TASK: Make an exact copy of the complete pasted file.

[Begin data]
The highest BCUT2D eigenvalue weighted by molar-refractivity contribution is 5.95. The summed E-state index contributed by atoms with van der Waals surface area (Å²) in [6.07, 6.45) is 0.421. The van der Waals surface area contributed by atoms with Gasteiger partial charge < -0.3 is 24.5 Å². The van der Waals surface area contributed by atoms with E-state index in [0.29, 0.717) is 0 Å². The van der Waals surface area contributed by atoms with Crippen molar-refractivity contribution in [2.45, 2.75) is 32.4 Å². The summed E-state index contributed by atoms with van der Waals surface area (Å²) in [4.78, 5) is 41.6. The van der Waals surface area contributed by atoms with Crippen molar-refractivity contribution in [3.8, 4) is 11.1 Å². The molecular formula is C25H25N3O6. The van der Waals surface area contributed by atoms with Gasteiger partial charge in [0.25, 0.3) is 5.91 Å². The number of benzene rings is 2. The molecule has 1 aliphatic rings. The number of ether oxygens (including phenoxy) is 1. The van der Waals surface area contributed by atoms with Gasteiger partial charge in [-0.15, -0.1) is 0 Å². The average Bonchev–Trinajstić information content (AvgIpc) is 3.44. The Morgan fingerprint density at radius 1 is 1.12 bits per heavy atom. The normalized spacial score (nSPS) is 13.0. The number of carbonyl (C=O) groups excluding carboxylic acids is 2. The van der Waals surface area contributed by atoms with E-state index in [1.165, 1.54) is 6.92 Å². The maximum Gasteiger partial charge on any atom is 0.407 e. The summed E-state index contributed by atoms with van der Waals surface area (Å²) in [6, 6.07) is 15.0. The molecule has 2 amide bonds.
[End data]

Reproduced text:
The highest BCUT2D eigenvalue weighted by molar-refractivity contribution is 5.95. The summed E-state index contributed by atoms with van der Waals surface area (Å²) in [6.07, 6.45) is 0.421. The van der Waals surface area contributed by atoms with Gasteiger partial charge < -0.3 is 24.5 Å². The van der Waals surface area contributed by atoms with E-state index in [0.29, 0.717) is 0 Å². The van der Waals surface area contributed by atoms with Crippen molar-refractivity contribution in [2.45, 2.75) is 32.4 Å². The summed E-state index contributed by atoms with van der Waals surface area (Å²) in [4.78, 5) is 41.6. The van der Waals surface area contributed by atoms with Crippen molar-refractivity contribution in [3.8, 4) is 11.1 Å². The molecular formula is C25H25N3O6. The van der Waals surface area contributed by atoms with Gasteiger partial charge in [0.25, 0.3) is 5.91 Å². The number of benzene rings is 2. The molecule has 1 aliphatic rings. The number of ether oxygens (including phenoxy) is 1. The van der Waals surface area contributed by atoms with Gasteiger partial charge in [-0.15, -0.1) is 0 Å². The average Bonchev–Trinajstić information content (AvgIpc) is 3.44. The Morgan fingerprint density at radius 1 is 1.12 bits per heavy atom. The normalized spacial score (nSPS) is 13.0. The number of carbonyl (C=O) groups excluding carboxylic acids is 2. The van der Waals surface area contributed by atoms with E-state index in [1.165, 1.54) is 6.92 Å². The maximum Gasteiger partial charge on any atom is 0.407 e. The summed E-state index contributed by atoms with van der Waals surface area (Å²) in [6, 6.07) is 15.0. The molecule has 2 amide bonds.